Ralph Nader rallies against corporate power at Ted Mann

Tatum Fjerstad

Littering his speech with attacks against the two mainstream presidential candidates, Independent presidential candidate Ralph Nader expressed his disgust of corporations controlling the United States on Thursday night.

Speaking at Ted Mann Concert Hall, Nader tried to rally support for his presidential campaign when he spoke to an estimated crowd of 1,200.

He said that if he is elected president, he will focus on taking power out of the hands of corporations and give it to the masses.

“We need to focus on shifting power from the few to the many,” Nader said.

Nader was added to the Minnesota presidential ballot Tuesday after submitting more than 4,700 signatures to the state. Minnesota law requires 2,000 signatures.

Nader is on the ballot in 32 states.

On Thursday, Nader said the fight to get on these 32 ballots has been long and hard.

Nader also bashed the billion-dollar corporation Wal-Mart, owned by the Walton family. He said he didn’t know how the owners could sleep at night knowing how little they pay their employees.

Nader asked democratic presidential candidate Sen. John Kerry to do something about the corporations that run the United States.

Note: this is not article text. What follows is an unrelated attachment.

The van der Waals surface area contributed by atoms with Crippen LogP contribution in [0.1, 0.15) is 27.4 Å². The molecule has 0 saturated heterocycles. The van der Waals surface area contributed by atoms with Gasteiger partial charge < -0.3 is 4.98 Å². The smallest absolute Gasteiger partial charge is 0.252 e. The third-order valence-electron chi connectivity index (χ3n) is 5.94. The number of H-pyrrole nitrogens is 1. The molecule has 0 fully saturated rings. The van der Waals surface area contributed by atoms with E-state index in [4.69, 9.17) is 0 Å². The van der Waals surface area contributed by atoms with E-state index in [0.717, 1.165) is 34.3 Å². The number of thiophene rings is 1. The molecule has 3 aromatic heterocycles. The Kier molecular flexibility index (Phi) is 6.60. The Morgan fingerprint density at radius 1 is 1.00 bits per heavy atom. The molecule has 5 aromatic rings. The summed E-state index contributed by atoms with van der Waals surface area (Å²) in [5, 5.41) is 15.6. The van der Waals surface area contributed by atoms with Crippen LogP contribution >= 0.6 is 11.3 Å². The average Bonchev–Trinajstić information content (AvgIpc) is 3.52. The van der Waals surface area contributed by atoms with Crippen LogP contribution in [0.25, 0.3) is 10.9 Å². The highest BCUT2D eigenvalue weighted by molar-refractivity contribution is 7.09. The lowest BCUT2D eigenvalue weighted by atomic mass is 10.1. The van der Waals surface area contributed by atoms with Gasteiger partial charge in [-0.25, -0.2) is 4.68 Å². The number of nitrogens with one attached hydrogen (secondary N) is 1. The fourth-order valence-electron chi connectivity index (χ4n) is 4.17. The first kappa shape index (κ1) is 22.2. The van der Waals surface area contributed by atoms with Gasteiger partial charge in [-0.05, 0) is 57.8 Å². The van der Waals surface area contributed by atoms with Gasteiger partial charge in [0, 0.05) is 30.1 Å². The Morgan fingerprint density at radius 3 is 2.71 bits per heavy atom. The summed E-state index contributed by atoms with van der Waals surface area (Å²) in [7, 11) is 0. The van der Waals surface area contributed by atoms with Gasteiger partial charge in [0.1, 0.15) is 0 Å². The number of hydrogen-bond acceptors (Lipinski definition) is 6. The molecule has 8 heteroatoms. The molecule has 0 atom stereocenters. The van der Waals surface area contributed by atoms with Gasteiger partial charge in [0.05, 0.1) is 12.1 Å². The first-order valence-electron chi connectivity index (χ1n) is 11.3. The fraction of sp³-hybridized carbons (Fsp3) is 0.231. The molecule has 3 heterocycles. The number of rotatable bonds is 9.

“When I talked to Kerry about corporate crime, he said we needed to do something,” Nader said, “but it says nothing on the crime page of his Web site about corporate crime.”

Student opinion on campus about Nader varies. University-DFL President Austin Miller said Nader is only running for president because he can.

“A lot of people think he has a large ego,” Miller said. “He wants to take advantage of the spotlight.”

He said he thinks Nader is hypocritical.

“He says he’s pro-choice but people are signing petitions and giving him support that are pro-life,” he said. “He’s for workers’ rights, but he’s preventing his workers from joining unions.”

Canyon Lalama, of Socialist Alternative, responded that Nader is on television a lot less than President George W. Bush or Kerry.

But Tony Richter, spokesman for College Republicans, said Nader is a man of conviction with his own belief system.

“He thinks others should live their lives by him,” Richter said. “He is not a good marketer of himself as a candidate for everyone.”

Nader compared himself with Kerry and Bush.

“They have become prisoners of the 200-year-old electoral college, winner-take-all, two-party dominant system,” Nader said.

Nader also asserted the differences between Bush and Kerry are slim.

“Bush and Kerry are two men in a boxing ring. Kerry is swinging and missing. Bush is swinging and socking himself,” he said.